Jacmel’s Artists Institute: Reclaiming Haiti’s Narrative

Artists Institute executive director Rachelle Salnave with three of the school’s 44 students.

As a young filmmaker exploring my Haitian identity, I embarked on a documentary project called La Belle Vie: The Good Life.” Growing up, my mom often regaled me with stories of my grandparents’ vibrant and glamorous life in Haiti — champagne, parties, dancing, and hosting dignitaries from around the world. These tales painted vivid scenes of an exciting and romantic Haiti in my mind.

However, during the creation of this documentary, I had a profound revelation when I discovered Jacmel’s Artists Institute. It ignited my enthusiasm and inspired me to redefine what this “La Belle Vie” – this beautiful life of Haiti – meant to me on a personal level.

Artists Institute not only had a classroom named after Alfred Hitchcock and a Francis Ford Coppola Bungalow, but it also represented an opportunity for Haitians to tell their own stories and reclaim their country’s narrative. Artists Institute has always been driven by the artists themselves. Its inception in 2004 as a film festival in Jacmel was a collaborative effort between Paula Hyppolite, a local farmer in Jacmel, and David Belle, a North American filmmaker and musician who fell in love with the region and aimed to change Haiti’s image through the power of cinema.

I remember reading about the school and the celebrities who visited it after the devastating 2010 earthquake. As a film student at the University of Miami, I couldn’t help but feel a tinge of envy, realizing that Artists Institute hosted guest speakers far cooler than any we had at my school.

An Artists Institute alumna began an initiative called “La Voix des Femmes,” and the student holding the boom had her tuition paid by this program.

Over the years, with support from notable figures like Ben Stiller, Paul Haggis, and Susan Sarandon, Artists Institute has gone through different incarnations. First, the Ciné Lekòl, spawned from the Jacmel Film Festival, became the Ciné Institute, solidifying its position as a trailblazer in artistic education in Haiti. The We Are the World Foundation, led by Lionel Richie and Quincy Jones, even purchased land to build the Audio Institute, a department for training audio engineering technicians, thus renaming the campus Artists Institute.

From its early days, it has always been the intention of David and Paula to hand over the institution to the former students who now serve as the Artists Institute’s current leaders. However, with the challenges caused by political instability, the ongoing insecurity in Port-au-Prince, the gas crisis crippling businesses, and the Institute’s dwindling resources, it has become increasingly difficult to keep the school afloat. The current 44 students are left uncertain about the continuation of their studies.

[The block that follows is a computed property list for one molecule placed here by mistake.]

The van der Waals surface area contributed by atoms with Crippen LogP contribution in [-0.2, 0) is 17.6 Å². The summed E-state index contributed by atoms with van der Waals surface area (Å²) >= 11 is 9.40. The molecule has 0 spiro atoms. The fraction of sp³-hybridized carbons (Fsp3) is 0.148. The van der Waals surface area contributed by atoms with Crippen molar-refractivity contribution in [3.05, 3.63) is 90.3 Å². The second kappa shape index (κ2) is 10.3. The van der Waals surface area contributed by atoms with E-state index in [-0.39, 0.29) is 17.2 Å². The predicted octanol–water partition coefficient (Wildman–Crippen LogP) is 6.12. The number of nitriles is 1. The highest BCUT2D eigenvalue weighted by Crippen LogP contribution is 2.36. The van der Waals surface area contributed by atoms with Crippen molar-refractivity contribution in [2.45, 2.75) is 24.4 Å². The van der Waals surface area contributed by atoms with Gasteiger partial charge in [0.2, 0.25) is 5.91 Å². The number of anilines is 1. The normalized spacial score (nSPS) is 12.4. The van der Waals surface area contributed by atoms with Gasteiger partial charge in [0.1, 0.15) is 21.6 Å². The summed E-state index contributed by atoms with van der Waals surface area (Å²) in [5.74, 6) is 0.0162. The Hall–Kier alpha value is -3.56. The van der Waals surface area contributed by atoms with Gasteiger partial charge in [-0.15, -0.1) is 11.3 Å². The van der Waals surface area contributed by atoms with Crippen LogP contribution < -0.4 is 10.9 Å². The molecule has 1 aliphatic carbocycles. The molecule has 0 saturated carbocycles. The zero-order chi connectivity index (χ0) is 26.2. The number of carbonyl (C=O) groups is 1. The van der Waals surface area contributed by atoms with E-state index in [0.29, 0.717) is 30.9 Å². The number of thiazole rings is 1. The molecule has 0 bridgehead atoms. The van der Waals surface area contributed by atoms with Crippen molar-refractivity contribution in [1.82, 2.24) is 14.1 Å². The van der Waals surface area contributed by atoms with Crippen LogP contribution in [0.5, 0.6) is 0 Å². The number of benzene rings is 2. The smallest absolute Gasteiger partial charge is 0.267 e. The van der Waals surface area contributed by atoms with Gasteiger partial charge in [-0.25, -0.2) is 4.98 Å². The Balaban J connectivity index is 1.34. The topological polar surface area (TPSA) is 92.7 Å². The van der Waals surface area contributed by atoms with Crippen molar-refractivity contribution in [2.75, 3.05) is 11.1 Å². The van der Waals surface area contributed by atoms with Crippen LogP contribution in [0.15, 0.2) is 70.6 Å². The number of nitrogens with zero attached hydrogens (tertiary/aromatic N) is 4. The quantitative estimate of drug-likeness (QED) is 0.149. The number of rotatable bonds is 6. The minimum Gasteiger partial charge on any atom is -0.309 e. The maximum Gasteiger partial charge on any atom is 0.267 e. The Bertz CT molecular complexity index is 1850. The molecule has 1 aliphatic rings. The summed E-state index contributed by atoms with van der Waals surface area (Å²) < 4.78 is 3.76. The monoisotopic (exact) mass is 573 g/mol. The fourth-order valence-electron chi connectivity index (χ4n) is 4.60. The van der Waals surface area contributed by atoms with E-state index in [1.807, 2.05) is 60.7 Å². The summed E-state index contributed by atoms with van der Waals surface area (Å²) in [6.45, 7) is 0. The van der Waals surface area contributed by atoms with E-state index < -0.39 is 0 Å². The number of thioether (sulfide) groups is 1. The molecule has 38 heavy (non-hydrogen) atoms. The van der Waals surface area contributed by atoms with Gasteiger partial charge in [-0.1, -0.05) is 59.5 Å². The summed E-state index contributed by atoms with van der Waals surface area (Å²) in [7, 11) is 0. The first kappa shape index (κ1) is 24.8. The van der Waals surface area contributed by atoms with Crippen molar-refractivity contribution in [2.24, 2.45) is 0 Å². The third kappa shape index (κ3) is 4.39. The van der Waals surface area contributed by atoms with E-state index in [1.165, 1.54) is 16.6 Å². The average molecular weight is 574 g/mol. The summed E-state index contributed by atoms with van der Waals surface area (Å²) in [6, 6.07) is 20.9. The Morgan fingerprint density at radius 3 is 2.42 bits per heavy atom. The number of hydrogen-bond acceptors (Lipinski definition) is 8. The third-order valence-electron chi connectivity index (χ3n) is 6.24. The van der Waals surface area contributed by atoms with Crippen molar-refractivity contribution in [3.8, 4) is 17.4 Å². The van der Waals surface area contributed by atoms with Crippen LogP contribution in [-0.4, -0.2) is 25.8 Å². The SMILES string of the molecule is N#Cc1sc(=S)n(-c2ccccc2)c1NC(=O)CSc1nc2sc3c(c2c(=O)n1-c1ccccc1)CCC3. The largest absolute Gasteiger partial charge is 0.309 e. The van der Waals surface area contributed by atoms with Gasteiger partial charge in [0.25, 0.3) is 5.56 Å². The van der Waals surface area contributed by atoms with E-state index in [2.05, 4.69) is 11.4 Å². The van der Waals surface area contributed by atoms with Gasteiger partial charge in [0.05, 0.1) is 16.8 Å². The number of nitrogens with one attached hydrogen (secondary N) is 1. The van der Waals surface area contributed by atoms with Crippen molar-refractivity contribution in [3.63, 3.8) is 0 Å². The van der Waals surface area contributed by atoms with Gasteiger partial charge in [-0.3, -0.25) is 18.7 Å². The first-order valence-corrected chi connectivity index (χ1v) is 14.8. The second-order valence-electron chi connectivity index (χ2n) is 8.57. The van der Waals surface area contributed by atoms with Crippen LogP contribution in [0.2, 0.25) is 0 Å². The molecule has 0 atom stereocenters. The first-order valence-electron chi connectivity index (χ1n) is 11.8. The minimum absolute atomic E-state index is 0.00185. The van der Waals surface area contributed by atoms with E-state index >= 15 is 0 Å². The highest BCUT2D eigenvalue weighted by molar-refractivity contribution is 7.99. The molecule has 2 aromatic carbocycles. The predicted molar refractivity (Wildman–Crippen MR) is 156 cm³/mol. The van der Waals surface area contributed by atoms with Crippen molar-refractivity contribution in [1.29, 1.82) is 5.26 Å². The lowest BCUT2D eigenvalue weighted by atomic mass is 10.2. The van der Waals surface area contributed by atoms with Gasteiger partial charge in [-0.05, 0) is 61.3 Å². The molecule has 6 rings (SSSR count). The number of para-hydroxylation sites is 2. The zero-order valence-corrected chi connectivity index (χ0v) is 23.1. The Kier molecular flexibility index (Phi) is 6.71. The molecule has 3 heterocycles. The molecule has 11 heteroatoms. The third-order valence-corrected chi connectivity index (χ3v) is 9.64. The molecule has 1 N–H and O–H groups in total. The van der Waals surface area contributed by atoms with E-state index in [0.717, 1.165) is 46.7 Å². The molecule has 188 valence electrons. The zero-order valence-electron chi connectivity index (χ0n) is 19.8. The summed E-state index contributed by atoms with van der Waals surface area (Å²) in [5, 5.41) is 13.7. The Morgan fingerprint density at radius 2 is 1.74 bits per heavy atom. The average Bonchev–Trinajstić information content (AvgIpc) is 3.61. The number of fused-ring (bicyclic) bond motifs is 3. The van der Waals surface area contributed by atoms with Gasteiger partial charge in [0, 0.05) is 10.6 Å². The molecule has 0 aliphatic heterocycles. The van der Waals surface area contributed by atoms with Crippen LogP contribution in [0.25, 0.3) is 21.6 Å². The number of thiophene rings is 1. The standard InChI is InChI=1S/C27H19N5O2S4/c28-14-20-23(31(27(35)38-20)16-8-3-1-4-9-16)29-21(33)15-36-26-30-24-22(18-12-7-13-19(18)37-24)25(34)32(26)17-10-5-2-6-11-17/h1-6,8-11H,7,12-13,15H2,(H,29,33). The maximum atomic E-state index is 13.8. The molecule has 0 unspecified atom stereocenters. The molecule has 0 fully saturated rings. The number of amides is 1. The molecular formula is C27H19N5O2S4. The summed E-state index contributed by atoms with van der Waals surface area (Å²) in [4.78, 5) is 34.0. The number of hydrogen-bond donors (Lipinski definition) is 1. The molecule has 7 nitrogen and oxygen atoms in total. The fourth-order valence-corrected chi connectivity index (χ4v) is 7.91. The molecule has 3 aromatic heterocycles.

Driven by a deep belief in the transformative power of film and music, I began filming a documentary that explores the story of Artists Institute today, juxtaposed with an abandoned cultural institution in Guadeloupe called Centre des arts et de la Culture (CAC) that showcases how artists are fiercely holding onto their spaces. This documentary highlights the resilience and determination of Haitian and Guadeloupean artists to face huge challenges in two Francophone countries.

As a result of my involvement and dedication to volunteering with Artists Institute, the staff pleaded with me to take on the role of Executive Director in February 2023. Inspired by the tenacity of artists in Guadeloupe and Haiti, and fueled by faith in the boundless possibilities that arise when talented individuals are given opportunities, I wholeheartedly accepted the role.

While the urgent need to raise funds to sustain Artists Institute remains crucial, I envision a new chapter that transforms the school into not only an incubator for the next generation of filmmakers and beat-makers but also a hub for Haitian professionals across the country.

As a kid growing up in Harlem, I was fortunate to be exposed to the stories of famous Black entertainers who stood on the front line of many causes affecting Black people all over the world. Bob Marley sang about freedom in Zimbabwe, Muhammad Ali stood up against the U.S. government’s military draft and war in Vietnam War, Harry Belafonte helped lead the 1960s Civil Rights movement and protested U.S. companies that supported apartheid in South Africa. I wondered: Where are the Black celebrities championing Haiti today? Where are the international Black artists for Jacmel’s Artists Institute? That’s why I am now actively appealing to the global Black and Haitian entertainment communities.